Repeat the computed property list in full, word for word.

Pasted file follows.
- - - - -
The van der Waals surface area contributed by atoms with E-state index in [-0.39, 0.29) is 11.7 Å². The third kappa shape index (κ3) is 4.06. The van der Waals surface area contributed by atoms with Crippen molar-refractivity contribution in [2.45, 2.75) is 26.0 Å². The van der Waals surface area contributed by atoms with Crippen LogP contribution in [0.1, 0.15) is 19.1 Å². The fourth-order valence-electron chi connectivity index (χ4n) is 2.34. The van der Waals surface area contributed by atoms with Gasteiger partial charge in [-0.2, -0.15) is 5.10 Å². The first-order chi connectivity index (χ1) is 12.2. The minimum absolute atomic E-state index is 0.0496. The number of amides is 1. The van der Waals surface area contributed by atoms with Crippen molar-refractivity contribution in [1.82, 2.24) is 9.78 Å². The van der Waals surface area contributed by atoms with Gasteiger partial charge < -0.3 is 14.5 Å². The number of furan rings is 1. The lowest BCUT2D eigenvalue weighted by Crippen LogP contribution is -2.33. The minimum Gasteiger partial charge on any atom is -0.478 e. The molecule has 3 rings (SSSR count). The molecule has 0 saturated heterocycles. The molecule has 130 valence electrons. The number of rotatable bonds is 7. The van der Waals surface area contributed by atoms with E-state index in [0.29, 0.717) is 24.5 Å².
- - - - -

The van der Waals surface area contributed by atoms with E-state index in [-0.39, 0.29) is 11.7 Å². The third kappa shape index (κ3) is 4.06. The van der Waals surface area contributed by atoms with Crippen molar-refractivity contribution in [2.45, 2.75) is 26.0 Å². The van der Waals surface area contributed by atoms with Crippen LogP contribution in [0.1, 0.15) is 19.1 Å². The fourth-order valence-electron chi connectivity index (χ4n) is 2.34. The van der Waals surface area contributed by atoms with Gasteiger partial charge in [-0.2, -0.15) is 5.10 Å². The first-order chi connectivity index (χ1) is 12.2. The minimum absolute atomic E-state index is 0.0496. The number of amides is 1. The van der Waals surface area contributed by atoms with Crippen molar-refractivity contribution in [1.82, 2.24) is 9.78 Å². The van der Waals surface area contributed by atoms with Gasteiger partial charge < -0.3 is 14.5 Å². The number of furan rings is 1. The lowest BCUT2D eigenvalue weighted by Crippen LogP contribution is -2.33. The minimum Gasteiger partial charge on any atom is -0.478 e. The molecule has 3 rings (SSSR count). The molecule has 0 saturated heterocycles. The molecule has 130 valence electrons. The number of rotatable bonds is 7. The van der Waals surface area contributed by atoms with E-state index in [0.29, 0.717) is 24.5 Å².